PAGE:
We New Englanders are pretty lucky. Much of the country is saddled with a hot dry spell reminiscent of the dust bowl era of the 1930’s. I’ve seen pictures in the paper of wizened corn and unhappy farmers scratching their heads and looking up at a cloudless, unforgiving sky. We’ve had more than our fair share of hot days – in the high nineties, even – but so far I’ve had at least a thunderstorm once a week. Each week vegetables (and many flowers) need one inch of water –either from the sky, or from your watering can – but we don’t always get that.
Recently I went to water the garden of a friend who was away for a week. The soil was as dry as powder. She had planted pole beans before she left, and they should have sprouted, but had not. I watered the bean plot, but water from the hose wouldn’t penetrate the soil. It just ran off. So I scratched the surface to loosen up the crust on top, and re-watered a few times using a watering can, giving it a slow sprinkle. Finally it worked: when I poked a finger into the soil it was dark and moist for at least 2 inches. Then I spread a light layer of straw over the soil to shade it.
Imagine yourself marooned on a desert island. No shade? You bake. Add a palm tree or two, and you survive nicely. Same for your lettuce and tomatoes. The plants love the sun, but their roots need some shade in hot, dry times.
In the vegetable garden I favor a layer of newspapers – 4 to 6 sheets thick – covered with straw, hay or leaves. I keep the newspapers away a little from the stem of each plant, as I want moisture from light rains to reach the soil. Straw comes from grain crops that have been threshed, so it is not supposed to have seeds (though it always has a few). Mulch hay always has seeds; it is grass grown for fodder for cows and sometimes it gets spoiled as feed (by rain) and sold cheaply to gardeners. The price difference is considerable – $3 for hay versus $10 or more for straw, so I generally use hay. The newspapers help to keep seeds out of the soil.
What kind of watering device is best? I’ve tried plenty of them, most recently soaker hoses. Soaker hoses are designed to leak. They are a rubber-like substance that is somewhat porous. They ooze water their entire length, and that water spreads out for about 6 inches around each hose. I installed a pressure regulator and a filter to keep particles from the water source (a pond) from clogging the pores of the soaker hose. Still, some rows – or sections of a row- got more water than others – and not in a predictable way. So some plants got little or no water, some got too much; a few rows had perfectly even distribution.
I also installed a timer, which allowed my client to go away and know her beets or tomatoes were being watered in her absence. Timers work, but get the simplest kind possible. I have installed some that you have to program, and find those can be aggravating. I like a simple one that comes on every day at the same time, but allows you to set how long the hose will run. Test it well – before you go on vacation.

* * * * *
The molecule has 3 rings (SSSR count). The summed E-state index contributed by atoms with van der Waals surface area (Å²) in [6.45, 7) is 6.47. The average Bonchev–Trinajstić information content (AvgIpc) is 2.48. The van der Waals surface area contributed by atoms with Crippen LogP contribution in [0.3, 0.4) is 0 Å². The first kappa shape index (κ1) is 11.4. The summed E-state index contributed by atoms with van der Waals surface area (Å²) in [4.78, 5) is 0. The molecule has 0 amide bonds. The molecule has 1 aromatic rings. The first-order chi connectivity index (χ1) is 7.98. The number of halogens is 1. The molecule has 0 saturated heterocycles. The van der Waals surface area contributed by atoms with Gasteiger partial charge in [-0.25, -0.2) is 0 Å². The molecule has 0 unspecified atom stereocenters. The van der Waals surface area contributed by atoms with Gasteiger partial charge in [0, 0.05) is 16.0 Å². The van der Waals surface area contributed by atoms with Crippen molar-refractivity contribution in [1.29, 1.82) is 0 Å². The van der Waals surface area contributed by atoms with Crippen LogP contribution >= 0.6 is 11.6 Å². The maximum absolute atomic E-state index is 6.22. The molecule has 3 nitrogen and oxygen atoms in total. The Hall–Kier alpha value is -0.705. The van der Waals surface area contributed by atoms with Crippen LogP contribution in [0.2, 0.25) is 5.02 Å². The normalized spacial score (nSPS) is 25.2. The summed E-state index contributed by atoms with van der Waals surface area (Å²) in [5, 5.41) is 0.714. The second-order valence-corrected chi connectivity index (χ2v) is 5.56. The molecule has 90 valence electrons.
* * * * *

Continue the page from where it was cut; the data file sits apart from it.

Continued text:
While working as a WWOOFer on a willow farm in France a few years ago I set up an emitter watering system; it worked a lot better than the soaker hoses. (WWOOF stands for Willing Workers on Organic Farms; see www.WWOOF.org for details). The system ran three quarter-inch plastic feeder lines down the rows of plants. I used a special tool to punch holes in the feeder line and inserted barbed connectors that attached to quarter-inch lines. Each small line went to an emitter that delivered a measured amount of water per hour, depending on plant needs. Some emitters just oozed water, other types sent out a spray to cover 2 square feet or so.
One nice thing about an emitter system is that you don’t end up watering the weeds: if you put an emitter at each tomato plant, for example, the space between plants is not watered the way it is with a soaker hose. And you can see (and replace) an emitter that gets clogged and does not deliver water. I can’t figure out why most garden centers on the East coast don’t sell these systems –every hardware store in California does.
Lawns in August can look pretty brown if a watering ban is put in place – especially if you only use chemicals on your lawn. Lawns that are given compost every year and have biologically active soil seem to do much better at staying green in dry times. It also helps to keep the grass longer in August – taller grass helps to shade the soil, like those palm trees mentioned above.
We’re all largely dependent on the heavens to provide our lawns and gardens with rain. But if we treat our soil well and provide plenty of organic matter, everything does better in times of stress – including the gardener.
Henry Homeyer is a garden designer and the author of 4 gardening books. His Web site is www.Gardening-guy.com.